In the acting department, everybody succeeds in being truly excellent in bringing their newly introduced characters and old friends to the screen. Christian Bale has officially surpassed Michael Keaton as the best Batman/Bruce Wayne as he gives both personalities a different feel. Unlike somebody like Superman, one understands why people do not recognise Batman as Bruce Wayne. In any scenes featuring Batman, one starts to forget that he is also that billionaire playboy. The gruff Batman voice has received some criticism, but it proofs in making the character intimidating and shows he is not somebody to cross. Heath Ledger disappears into the role of the Joker perfectly and proves to be very scary in his role. The character is extremely cunning throughout the whole film and Ledger's performance allows the audience to believe it. Never before has Ledger given such a tremendous performance and watching the "In Memory" credit pop up at the end of the film will bring anybody back to reality that like James Dean and River Phoenix, he left the world much too early. Aaron Eckhart also does equally superb work as Harvey Dent and his transformation into Two-Face is treated incredibly well. Maggie Gyllenhaal is an appropriate replacement for Katie Holmes and her death is definitely emotional as unlike with Holmes, we understand why Bale and Dent care so much about her. It's also why Dent turning psychotic is more than just his face getting scarred. It is done with so many depth and I respect Nolan even more for it. Gary Oldman also has a fine turn as Commissioner James Gordon, intelligently taking away the flashiness that he usually gives off on film. Veteran actors Michael Caine and Morgan Freeman give off fine work as usual as Wayne's two mentors, who trust him to do the right thing.
The action is incredibly well done. It's not just "punches and explosions" like some film snobs love to call it, because every possible serious set-piece is put to use. The moment when Batman goes from the Batmobile to the Batpod was when I said to myself "This is an terrific film." The theme of how much good one can do is done well without beating anybody over the head. And when Batman decides to take the fall of Dent's bad-doing, he becomes more than just a man in a bat costume. He is a human being who cares about others and understands that people look up to him not because of the cool gadgets and vehicles and fights, but because he is a hero and somebody who just wants the world to be a safer place. That's more than you can say about any politician. He also understands that everybody needs somebody to look up to. Great men like Dent should be remembered for all the good they for the people, not the few bad moments that they ended their life with. It's a poignant massage and further proof that Nolan has crafted a mature superhero film that is so much more than a flying mouse chasing after a violent clown. The Batman series has become a serious franchise and now "Wham!", "Pow!" and "Holy Shark Repellent, Batman!" will be the farthest things from peoples' minds when Bob Kane's classic superhero is brought up.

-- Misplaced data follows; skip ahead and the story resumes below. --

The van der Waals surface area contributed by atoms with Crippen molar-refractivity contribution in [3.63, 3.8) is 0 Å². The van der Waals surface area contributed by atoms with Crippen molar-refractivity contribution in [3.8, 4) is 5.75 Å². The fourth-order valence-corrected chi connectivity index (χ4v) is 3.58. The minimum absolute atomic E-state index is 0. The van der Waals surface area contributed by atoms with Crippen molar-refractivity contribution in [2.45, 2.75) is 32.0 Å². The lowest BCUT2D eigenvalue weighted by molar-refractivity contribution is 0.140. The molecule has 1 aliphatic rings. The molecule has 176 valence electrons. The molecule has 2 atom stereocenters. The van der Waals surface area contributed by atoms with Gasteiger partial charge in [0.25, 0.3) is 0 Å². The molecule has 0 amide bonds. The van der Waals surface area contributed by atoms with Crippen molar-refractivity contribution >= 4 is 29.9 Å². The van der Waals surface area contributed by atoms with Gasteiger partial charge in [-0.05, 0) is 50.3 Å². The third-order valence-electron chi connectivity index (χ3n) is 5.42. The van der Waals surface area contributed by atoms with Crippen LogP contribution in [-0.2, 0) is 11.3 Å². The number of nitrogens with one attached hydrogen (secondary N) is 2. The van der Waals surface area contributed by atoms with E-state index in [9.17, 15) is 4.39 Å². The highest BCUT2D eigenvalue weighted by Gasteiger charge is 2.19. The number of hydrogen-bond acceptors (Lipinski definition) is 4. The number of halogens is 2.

The Indiana Jones films have always been about fun, danger and
low-budget epic-ness. Nineteen years after The Last Crusade, Harrison
Ford has once again donned the fedora and while he is able to afford a
senior discount this time around, he can still pack a punch. Along with
Ford, director Steven Spielberg, executive producer George Lucas and
composer John Williams also return. And while The Kingdom of the